The next tale of William Wilson is interesting in how depraved our narrator is. We get three instances where he is doing something bad and his doppelganger shows up to stop him. Normally in stories like this, the doppelganger is evil. What is interesting here is that we are getting the opposite. William bullies a child while in school, attempts to murder a woman while trying to be a doctor and then finally, as a soldier he plays a game of cards against Giuseppina (Brigitte Bardot) where he is cheating to win. This is an interesting story of how for humanity we have two sides. I rather enjoyed how this ended up and makes me wonder if there ever was a second William Wilson or not.
The last one though is my least favorite. Stamp’s performance is great as Toby. This one didn’t have as much direction. Federico Fellini did an excellent job at making this a visually stunning story. There are weird elements going on. It works in that Toby is an alcoholic who is not allowed to drink until he’s done working. It feels like we are seeing someone go through withdrawals and lose it. Toby has it in his head that the Devil is following him and driving him mad. This is a story of Toby needing to get back control of his life before his withdrawal psychosis gets the better of him. Drinking won’t help though either, as he does it in excess as well.
That should be enough for breaking down the stories. As for the acting, I’ve already said that Stamp was great. Fonda and Delon are both good as well as the leads of their stories. Special credit will go to Delon for playing both versions of William in his story. The good version isn’t as fleshed out, but what he does for the villain is great. Bardot does great as Giuseppina who stands up to William. The same can be said for Peter Fonda as he stands up to Frederique. What is interesting there is the implication is she falls in love with him, but Peter and Jane are siblings in real life. Since they’re cousins here, it adds to the incestuous angle of the story. Other than that, I thought the rest of the cast rounded these out for what they needed. It is most stories where they are pushing our leads to where they need to end up at the end of the story.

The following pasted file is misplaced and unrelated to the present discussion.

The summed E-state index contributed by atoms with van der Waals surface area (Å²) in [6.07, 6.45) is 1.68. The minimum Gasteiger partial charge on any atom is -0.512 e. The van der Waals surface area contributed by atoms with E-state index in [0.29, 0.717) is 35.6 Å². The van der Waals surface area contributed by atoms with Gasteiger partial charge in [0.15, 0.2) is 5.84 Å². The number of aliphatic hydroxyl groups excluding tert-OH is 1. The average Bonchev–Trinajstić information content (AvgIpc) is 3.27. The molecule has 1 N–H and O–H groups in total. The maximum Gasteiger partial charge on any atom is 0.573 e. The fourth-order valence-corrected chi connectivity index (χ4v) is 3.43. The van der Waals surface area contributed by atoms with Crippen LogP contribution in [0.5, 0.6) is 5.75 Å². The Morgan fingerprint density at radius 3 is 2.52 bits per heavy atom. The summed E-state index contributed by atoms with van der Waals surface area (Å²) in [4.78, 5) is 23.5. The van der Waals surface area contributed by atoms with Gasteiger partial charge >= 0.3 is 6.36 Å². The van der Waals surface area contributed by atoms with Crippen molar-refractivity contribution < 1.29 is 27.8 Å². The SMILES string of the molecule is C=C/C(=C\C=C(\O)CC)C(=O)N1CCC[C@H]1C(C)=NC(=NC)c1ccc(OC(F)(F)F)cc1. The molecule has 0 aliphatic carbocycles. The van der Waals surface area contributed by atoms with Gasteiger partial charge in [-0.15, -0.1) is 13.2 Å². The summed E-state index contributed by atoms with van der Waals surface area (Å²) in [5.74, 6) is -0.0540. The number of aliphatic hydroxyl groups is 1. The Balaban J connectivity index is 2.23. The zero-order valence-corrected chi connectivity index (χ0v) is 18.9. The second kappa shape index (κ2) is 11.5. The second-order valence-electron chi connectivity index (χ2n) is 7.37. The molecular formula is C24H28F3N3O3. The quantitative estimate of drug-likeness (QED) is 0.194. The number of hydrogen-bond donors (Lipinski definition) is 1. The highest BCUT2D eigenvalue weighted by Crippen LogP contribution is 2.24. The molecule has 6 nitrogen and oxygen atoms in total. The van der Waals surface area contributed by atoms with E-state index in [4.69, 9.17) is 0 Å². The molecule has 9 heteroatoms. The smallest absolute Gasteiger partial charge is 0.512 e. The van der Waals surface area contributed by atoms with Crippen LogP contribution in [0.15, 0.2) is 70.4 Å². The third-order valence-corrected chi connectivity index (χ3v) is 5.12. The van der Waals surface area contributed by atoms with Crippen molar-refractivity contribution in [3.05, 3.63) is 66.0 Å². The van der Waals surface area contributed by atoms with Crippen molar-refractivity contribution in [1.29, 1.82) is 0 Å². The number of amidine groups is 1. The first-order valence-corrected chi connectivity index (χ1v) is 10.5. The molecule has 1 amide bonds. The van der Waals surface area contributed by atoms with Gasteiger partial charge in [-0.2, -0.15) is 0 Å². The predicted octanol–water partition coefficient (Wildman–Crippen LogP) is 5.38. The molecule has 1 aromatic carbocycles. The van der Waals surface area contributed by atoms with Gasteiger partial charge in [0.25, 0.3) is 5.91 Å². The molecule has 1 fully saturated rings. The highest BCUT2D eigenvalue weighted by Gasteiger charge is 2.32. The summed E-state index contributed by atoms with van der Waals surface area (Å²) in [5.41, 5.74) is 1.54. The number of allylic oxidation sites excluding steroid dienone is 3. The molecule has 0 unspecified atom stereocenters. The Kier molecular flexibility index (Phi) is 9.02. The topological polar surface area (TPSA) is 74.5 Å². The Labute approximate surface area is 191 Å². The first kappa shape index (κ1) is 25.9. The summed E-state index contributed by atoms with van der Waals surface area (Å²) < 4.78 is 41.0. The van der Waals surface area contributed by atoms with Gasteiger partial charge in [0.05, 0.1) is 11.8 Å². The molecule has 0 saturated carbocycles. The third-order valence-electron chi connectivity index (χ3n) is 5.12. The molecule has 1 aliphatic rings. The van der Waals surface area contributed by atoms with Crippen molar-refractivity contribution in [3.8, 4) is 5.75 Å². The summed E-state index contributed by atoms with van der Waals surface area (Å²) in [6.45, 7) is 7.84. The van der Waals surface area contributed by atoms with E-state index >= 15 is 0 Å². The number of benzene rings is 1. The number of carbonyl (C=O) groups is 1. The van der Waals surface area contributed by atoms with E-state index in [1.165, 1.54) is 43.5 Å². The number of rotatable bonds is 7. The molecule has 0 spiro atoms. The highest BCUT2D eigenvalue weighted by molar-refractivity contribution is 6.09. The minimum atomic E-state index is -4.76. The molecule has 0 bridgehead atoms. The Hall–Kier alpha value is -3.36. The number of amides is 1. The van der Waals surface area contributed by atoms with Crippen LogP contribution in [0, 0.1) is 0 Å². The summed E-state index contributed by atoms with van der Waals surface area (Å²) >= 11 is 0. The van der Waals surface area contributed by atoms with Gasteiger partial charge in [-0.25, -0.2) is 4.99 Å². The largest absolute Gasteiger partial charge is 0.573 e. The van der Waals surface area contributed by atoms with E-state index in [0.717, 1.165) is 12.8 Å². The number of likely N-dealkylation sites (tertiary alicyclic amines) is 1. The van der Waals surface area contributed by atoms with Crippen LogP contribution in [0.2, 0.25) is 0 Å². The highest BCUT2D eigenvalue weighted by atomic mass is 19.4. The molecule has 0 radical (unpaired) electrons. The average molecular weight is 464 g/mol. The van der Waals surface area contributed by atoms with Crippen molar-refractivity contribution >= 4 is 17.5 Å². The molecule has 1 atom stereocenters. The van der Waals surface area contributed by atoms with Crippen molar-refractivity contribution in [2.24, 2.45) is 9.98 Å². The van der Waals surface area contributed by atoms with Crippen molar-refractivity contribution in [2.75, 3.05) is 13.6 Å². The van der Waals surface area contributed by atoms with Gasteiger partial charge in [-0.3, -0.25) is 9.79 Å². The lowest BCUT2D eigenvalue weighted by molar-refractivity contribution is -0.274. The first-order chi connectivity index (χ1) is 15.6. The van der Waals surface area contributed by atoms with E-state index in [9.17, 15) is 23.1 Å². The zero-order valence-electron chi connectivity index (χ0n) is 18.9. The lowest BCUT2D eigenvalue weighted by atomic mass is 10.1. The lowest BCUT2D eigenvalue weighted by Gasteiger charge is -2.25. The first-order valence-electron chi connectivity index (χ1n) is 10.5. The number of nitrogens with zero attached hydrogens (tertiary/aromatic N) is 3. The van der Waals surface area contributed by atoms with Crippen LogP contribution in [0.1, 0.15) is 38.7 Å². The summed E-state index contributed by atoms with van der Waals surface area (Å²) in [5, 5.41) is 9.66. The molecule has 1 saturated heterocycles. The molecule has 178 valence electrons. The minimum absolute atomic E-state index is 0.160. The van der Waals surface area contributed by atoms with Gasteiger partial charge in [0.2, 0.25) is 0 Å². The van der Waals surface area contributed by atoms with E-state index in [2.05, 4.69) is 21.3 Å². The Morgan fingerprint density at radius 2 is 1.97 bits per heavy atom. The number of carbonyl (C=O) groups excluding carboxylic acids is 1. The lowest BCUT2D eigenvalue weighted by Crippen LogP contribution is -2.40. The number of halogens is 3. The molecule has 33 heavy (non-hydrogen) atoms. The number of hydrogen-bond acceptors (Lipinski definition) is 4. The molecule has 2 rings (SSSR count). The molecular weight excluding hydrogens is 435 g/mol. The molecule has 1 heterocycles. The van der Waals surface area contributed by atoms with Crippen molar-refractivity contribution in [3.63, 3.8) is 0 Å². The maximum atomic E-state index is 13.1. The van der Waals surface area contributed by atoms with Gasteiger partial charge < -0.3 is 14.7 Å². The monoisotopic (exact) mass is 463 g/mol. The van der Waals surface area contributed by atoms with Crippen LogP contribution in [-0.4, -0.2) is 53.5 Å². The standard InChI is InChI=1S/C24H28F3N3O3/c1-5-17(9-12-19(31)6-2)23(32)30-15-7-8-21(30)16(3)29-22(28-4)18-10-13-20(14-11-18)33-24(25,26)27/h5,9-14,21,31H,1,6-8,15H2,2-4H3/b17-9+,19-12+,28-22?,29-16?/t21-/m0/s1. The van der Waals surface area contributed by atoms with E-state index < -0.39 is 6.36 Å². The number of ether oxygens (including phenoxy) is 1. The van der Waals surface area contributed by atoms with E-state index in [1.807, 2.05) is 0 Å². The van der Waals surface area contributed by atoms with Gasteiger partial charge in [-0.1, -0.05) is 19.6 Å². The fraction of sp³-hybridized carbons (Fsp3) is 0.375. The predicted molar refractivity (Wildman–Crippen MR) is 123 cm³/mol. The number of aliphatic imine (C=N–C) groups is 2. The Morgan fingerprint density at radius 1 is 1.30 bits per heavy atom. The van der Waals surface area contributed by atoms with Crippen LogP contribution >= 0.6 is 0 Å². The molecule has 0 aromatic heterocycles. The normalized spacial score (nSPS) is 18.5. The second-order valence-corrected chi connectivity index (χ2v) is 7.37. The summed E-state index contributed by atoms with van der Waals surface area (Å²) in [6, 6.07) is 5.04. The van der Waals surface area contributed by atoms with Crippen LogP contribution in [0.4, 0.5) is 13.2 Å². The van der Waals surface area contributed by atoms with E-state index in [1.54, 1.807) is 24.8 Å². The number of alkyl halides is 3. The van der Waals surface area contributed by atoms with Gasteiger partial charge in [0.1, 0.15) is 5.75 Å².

Last things I’ll go into here would be the cinematography, effects and soundtrack. For the former, these all shot beautifully. I’ve already gave credit to Fellini for the surreal take on this story. Vadim did great with making a period piece with ‘Metzengerstein’. There is the feel of depravity going on without getting too graphic. ‘William Wilson’ is the most grounded of the three, but I think what they do there is done well in building tension. There aren’t a lot in the way of effects, but they also aren’t needed. It is from 1968 so it was a bit more limited. It is good overall for that. The soundtrack also fit for what was needed. It doesn’t stand out or hurt the film in my opinion.
So then in conclusion here, this movie was interesting. When it ended, I was a bit letdown, but the more I’ve sat with it, the better it has gotten. I think that as an anthology it does well. We are getting three Poe stories that are focusing on certain characters. The acting from our leads is good in establishing that role. The rest of the cast pushes them to where they need to end up. The cinematography is great across the board. There aren’t a lot in the way of effects, but it doesn’t need it. The soundtrack also fits for what is needed for the scenes. For me, I’d say that this is a good movie. It is just lacking a bit for me to go higher.
My Rating: 8 out of 10